There is clearly a lot of dirty bath water surrounding the REALITY OF GOD. Holy wars, inquisitions, animal sacrifice, Human sacrifice, superstition, stultification, dogmatism, ignorance, hypocrisy, self-righteousness, rigidity, cruelty, book-burning, witch-burning, inhibition, fear, conformity, MORBID GUILT, insanity. The list is almost endless. BUT IS ALL THIS WHAT GOD HAS DONE TO HUMANS OR WHAT HUMANS HAVE DONE TO GOD? It is abundantly evident that belief in God is OFTEN DESTRUCTIVELY DOGMATIC. Is the problem, then, that humans tend to believe in God, or is the problem that HUMANS TEND TO BE DOGMATIC? Any one who has known a died-in-the-wool atheist will know that such an individual can be as dogmatic about unbelief as any believer can be about belief. IS IT BELIEF IN GOD WE NEED TO GET RID OF, OR IS IT DOGMATISM?

(N.Scott Peck, THE ROAD LESS TRAVELED, Simon & Schuster, cl978, p222)

Time and time again, the danger with any theological speculation is in its dogmatism. From psychological damage to actual persecution: the idea that men can speak with absolute authority about the Divine is always at the root. In truth, God needs no man to speak for Him, nor could any human do so.

Even these speculations about the Divine can be no more dogmatic, or construed as any more scientific, than any other. About all we can say about the Image of God here contained, as compared to others, is that we have drawn on a diverse analysis of many faiths to reach our conclusions. Under the assumption that God's inspiration is to all peoples in their ability to understand Him, we have speculated that all religious ideals must hold the same profound principles at some level. The most common thread we can see in the revelations about the Divine is the Paradoxical Nature of God. And in those same books, when it comes humanity, the clear message is the universal brotherhood of mankind, which is made in the Image (or part of) its Maker.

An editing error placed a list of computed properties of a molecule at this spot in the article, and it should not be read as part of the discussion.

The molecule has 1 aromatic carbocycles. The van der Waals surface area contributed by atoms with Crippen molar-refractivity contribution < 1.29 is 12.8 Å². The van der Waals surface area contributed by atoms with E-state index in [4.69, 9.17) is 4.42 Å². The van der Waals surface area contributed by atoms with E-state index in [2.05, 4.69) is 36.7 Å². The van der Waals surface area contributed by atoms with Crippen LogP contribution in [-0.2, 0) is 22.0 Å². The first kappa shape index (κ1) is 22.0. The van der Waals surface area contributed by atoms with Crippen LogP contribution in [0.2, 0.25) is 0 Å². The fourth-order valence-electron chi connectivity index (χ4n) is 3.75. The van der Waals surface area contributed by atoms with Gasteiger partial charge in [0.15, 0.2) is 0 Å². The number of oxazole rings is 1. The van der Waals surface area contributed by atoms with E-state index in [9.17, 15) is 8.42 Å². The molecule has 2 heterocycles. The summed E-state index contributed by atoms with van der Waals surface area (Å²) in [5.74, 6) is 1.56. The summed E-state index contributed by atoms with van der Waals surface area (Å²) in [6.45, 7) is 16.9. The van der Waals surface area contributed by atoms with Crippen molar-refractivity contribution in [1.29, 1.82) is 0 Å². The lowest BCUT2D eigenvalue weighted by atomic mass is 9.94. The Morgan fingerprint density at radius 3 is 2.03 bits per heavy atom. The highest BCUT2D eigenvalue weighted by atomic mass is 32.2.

While the concept of God may not be alien to our intellect, our intellectual understanding of Him is not possible because of the limitations of our perception. Too often, we tend to view God as if He were simply another being; when in fact, She is Being Itself. Our love of God makes us want to humanize Her so that we can express our affection. But man is in God's Image, and we can never reduce the complexity of what God "Is" to mere terms of human expression. Our personal experience is but a pinprick in the fabric of the eternal cosmos, and the totality of all our human intellect combined amounts to even less when it comes to the Divine.

The Theologian Paul Tillich tells us:

The truth of something is that level of its being, the knowledge of which prevents WRONG EXPECTATIONS and consequent DISAPPOINTMENTS. Truth, therefore, is the essence of things as well as the COGNITIVE ACT in which their essence is grasped.

(SYSTEMATIC THEOLOGY, 'Reason And Revelation", University of Chicago Press c1951, p102)

There are two points to be made about this definition in relationship to theological truth, especially when it is addressing the Nature of God.

The first is that no theology should dangle false expectations, which can bring disappointment to the faithful. God will provide comfort for the here and now for those who choose to see Her in a manner that is consistent with His Will and their ability. Of this, we can rest assured.

People who offer us God's reward, or proclaim, "God will take care of us in a particular way," or promise God's blessings for our contributions - are all overstepping their authority. We cannot even know what is truly in the heart or mind of another individual, yet alone, what is in the perception of God. Therefore, to make such claims can often lead to an expectation from God that may never come to pass which could ultimately lead to an alienation from God on the part of a believer.

Leading souls to disillusionment is not what theology or religion should be about. Even if it is only a slight risk, it becomes one the representative of God should not be willing to take. Theology needs to approach the Divine in a way that is positive for the individual; not in a manner that simply makes it appealing or helps one avoid personal responsibility. Those claiming to represent God must always look at the possible psychological consequences of their teachings and must carefully avoid making promises, or threats, in the name of God.